State faults Blue Cross for late claim payments


A state examination of the operation of Blue Cross and Blue Shield of Maryland from Jan. 1, 1986, through 1988 has found an "unacceptable" high level of late payment of claims by the state's largest health insurer.

The report, which was done by the Maryland Insurance Division, found that in a sampling of 390 claims from May 1, 1988, through Feb. 28, 1989, 16 percent of the claims took more than 30 days to process.

"This percentage of claims paid outside of 30 days is unacceptable," the report said. "Insurance industry norms for claims payments usually average approximately 90 percent of all claims paid within 15 calendar days," the study said.

The examination, which is done every three years, could not find evidence that Blue Cross had paid interest on late claims, which is required under state law. "This apparent lack of interest payments on delayed claims should be investigated as soon as possible," the study said.

While saying its claims-payment procedure is more efficient now, Blue Cross said a solution to the problem involves new systems technology and it has established a special work group to tackle the problem.

Blue Cross, which handles more than 1 million claims a month, has improved its system in the last three years. It now process 96 to 98 percent of hospital claims and 90 to 93 percent of professional claims within the 30-day limit, according to prepared statement by Phil Grantham, senior vice president of Blue Cross and Blue Shield of Maryland.

Even though Blue Cross does not keep track of interest payments on late claims, interest is paid if the claimant submits a request with the necessary documentation, Grantham said. "We have initiated an internal review to identify a practical, cost-effective method of tracking claims where interest is payable," he said.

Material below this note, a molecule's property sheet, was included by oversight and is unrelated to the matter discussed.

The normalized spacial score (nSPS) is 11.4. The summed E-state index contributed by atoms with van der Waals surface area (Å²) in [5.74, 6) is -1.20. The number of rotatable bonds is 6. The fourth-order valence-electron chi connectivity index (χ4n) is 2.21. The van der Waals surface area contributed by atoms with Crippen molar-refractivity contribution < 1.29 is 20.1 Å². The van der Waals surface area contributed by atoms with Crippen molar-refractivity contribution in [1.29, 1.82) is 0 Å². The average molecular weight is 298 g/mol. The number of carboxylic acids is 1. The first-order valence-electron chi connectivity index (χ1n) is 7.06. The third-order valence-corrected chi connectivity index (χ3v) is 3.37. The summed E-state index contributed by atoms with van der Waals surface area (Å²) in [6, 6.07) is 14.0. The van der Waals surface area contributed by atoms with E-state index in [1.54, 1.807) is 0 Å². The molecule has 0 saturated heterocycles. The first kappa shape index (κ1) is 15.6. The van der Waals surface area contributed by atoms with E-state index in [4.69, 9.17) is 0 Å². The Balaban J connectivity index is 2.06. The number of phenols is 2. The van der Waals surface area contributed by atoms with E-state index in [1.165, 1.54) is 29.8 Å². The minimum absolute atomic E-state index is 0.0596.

In its formal response to the commission, Blue Cross also noted that it advances funds to hospitals so that the services are essentially paid at the time that a patient is discharged.

The report also found that processing of claims is slowed down by Blue Cross' practice of sending claims to another company to be microfilmed before they are processed. This adds three to four more days to the process.

The amount of claims sent to the microfilm firm, B&B; Services, is measured by the inches of paperwork. "Actual claim counts sent to B&B; are never known -- just the inches," the report said.

Assuming it takes an average of five days for the claims to be microfilmed, the report said the actual percentage of claims paid after 30 days could be as high as 24.5 percent.

The study also said Blue Cross did not meet state reserve investments requirement as of Dec. 31, 1988. But Blue Cross said it has met the standard since Dec. 31, 1989.

The report also noted that Blue Cross has failed to send information to the National Association of Insurance Commissioners despite repeated requests by the insurance commissioner since 1983. Blue Cross said it will send the information by March 31.

Submitting such information is voluntary, though Blue Cross had in the past had said it would comply. John A. Picciotto, chief legal officer for Blue Cross, said it was an oversight that the insurer had not compiled previously. However, if the NAIC needs past information, Blue Cross will provide it, he said.

The Insurance Division has taken an increasing interest in the operation of Blue Cross in recent months.

Last month the agency requested bids from interested companies to do a study on "the overall effectiveness and efficiency of management and operations" at Blue Cross.

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